The political flux in Pakistan – The Hindu

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January 19, 2023 10:50 pm | Updated January 20, 2023 11:33 am IST
Supporters of Pakistan’s former Prime Minister Imran Khan’s ‘Pakistan Tehreek-e-Insaf’ party attend a rally, in Rawalpindi, Pakistan in November 2022. | Photo Credit: AP
With the dissolution of Punjab and the Khyber Pakhtunkhwa (KP) provincial assemblies, Pakistan’s politics has entered tumultuous territory. Former Prime Minister and founder of the Pakistan Tehreek-e-Insaf (PTI) Imran Khan believes that now the PTI has a better chance to return with more seats. On the contrary, the Pakistan Muslim League (Nawaz) (PML-N) and the Pakistan Democratic Movement (PDM) have been trying to avoid holding elections immediately. They want more time to stabilise the economy and improve social conditions before asking the people to vote. However, Mr. Khan senses a public mood against the Establishment and wants to capitalise on it. The PDM would want to strengthen its case with the Establishment firmly, before making the next step. The economic situation and the social conditions following the floods remain tense in Pakistan. All of the above, along with the lack of political consensus leaves national politics in a flux. At the same time, in the provincial level, there is an effort to revamp regional political parties in Balochistan and Sindh.
For the PML-N, winning Punjab is important to come back to Islamabad; preventing the Sharifs from doing so is the primary task for the PTI. Mr. Khan is now batting without the support of the Establishment; for him, the latter is no more a neutral umpire. He is pursuing confrontational politics; perhaps in the hopes of making Punjab volatile. The province is the most populous and politically powerful in the country. The party that controls Punjab will control Pakistan. The PML-N leads Parliament but has failed to capture the Punjab provincial assembly.
Of the 342 seats in the National Assembly, 272 are directly elected, and 70 are reserved for women and minorities. Put together (the open and reserved seats), Punjab alone has 173 seats, followed by Sindh (75), KP (55), and Balochistan (20). All that a party needs to have a majority in Parliament is 172 seats; in paper, if a party wins all the seats from Punjab for the National Assembly, and does not have a single seat from the other three provinces, it may still be able to form the government in Islamabad.
Therefore, the Punjab province holds the key for both PTI and PML-N. For the PTI, the 2018 election in Punjab was a miracle. The Establishment’s backing was considered as a primary reason for the win. Secondly, the Tehreek-e-Labbaik Pakistan (TLP), then a new Brelvi religious party, floated just before the elections, ate into the PML-N share in Punjab. Though the TLP could not win a single seat for the National Assembly, it spoiled the chances for PML-N in many constituencies, thereby providing space to the PTI. The PML-N has to win the hearts and minds of the people of the Punjab province first, but the current economic situation does not provide adequate space to do so. This is why Pakistan Prime Minister Shehbaz Sharif wants more time to hold elections.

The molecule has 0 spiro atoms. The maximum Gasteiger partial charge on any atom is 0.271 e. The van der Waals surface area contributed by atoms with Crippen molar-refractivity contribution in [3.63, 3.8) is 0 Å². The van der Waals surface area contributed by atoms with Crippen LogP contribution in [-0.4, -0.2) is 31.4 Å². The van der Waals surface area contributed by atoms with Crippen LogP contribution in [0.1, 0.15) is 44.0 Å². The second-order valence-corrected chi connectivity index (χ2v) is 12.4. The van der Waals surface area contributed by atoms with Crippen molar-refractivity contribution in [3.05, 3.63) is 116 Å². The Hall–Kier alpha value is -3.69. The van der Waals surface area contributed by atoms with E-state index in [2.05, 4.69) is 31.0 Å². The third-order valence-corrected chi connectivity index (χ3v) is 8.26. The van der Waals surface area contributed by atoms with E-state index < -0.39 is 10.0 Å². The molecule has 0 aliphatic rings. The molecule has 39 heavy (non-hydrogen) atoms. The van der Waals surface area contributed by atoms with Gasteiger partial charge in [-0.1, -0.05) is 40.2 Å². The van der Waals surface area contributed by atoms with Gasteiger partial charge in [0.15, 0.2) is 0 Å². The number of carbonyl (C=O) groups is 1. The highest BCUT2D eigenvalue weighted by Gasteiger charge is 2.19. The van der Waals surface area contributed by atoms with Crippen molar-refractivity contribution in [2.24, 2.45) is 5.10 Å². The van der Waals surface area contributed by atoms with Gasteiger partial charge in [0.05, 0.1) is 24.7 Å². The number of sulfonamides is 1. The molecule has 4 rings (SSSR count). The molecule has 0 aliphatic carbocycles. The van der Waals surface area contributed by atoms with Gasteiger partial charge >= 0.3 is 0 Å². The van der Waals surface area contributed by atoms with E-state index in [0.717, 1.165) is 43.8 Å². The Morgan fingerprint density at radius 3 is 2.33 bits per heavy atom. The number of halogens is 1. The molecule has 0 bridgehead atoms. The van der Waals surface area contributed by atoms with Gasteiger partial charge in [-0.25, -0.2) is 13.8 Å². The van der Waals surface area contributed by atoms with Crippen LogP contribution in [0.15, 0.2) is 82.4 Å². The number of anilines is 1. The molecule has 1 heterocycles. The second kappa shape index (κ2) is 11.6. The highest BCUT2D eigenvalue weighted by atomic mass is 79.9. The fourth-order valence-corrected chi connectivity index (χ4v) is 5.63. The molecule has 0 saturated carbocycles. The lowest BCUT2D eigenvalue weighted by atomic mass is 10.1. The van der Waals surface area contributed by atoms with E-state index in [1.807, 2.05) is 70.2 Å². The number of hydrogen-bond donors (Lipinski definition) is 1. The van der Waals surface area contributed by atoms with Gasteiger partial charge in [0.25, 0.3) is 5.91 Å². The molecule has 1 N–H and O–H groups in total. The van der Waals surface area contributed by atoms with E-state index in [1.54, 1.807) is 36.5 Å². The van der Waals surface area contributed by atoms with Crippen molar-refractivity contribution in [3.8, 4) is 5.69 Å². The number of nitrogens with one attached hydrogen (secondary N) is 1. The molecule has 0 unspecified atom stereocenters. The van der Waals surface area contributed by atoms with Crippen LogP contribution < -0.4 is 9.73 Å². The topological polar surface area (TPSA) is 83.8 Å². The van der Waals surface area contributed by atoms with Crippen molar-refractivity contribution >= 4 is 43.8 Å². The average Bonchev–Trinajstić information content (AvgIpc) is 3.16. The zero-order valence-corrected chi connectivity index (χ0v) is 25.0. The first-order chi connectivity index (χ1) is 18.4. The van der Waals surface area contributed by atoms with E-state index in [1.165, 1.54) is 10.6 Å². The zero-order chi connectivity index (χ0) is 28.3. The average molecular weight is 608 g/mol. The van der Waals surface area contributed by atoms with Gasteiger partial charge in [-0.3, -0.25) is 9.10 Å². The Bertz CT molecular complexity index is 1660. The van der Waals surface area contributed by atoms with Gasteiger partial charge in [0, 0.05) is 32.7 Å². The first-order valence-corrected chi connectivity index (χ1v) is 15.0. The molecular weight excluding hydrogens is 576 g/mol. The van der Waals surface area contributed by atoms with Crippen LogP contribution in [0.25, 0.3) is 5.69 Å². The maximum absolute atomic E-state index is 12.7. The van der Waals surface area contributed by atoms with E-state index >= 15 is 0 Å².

In terms of internal party divide, both the PML-N and PTI have problems. For the PML-N, the two star campaigners — Nawaz Sharif and Maryam Nawaz are not in the country. It is also imperative to prove that all is well within the Sharif family. There are rumours about a divide between the Sharif brothers, and also between their siblings — Maryam Nawaz and Hamza Shabaz. For the PTI, a section starting from Jahangir Tareen has left the party. There is an effort to form a third front with them; the Pakistan Peoples Party (PPP) also seems to be winning their support, so that it can have its presence in south Punjab.
In all of this, where does the TLP stand? What will be its political calculation? In the past, it has not been shy to use violence to make its presence felt in Punjab.
Sindh politics, outside Karachi, seems to be with the PPP. Zardari has succeeded in keeping the party together and therefore, rural Sindh remains with the PPP. Karachi is the primary puzzle in Sindh. The city of lights has around 20 seats for the National Assembly, and 40 plus seats for the Sindh provincial assembly. The Muttahida Qaumi Movement (MQM) used to have the larger share of the above, but the 2018 election witnessed PTI taking over the lion’s share in Karachi. The Pashtun population, and a section of the middle class is believed to have shifted to the PTI in Karachi.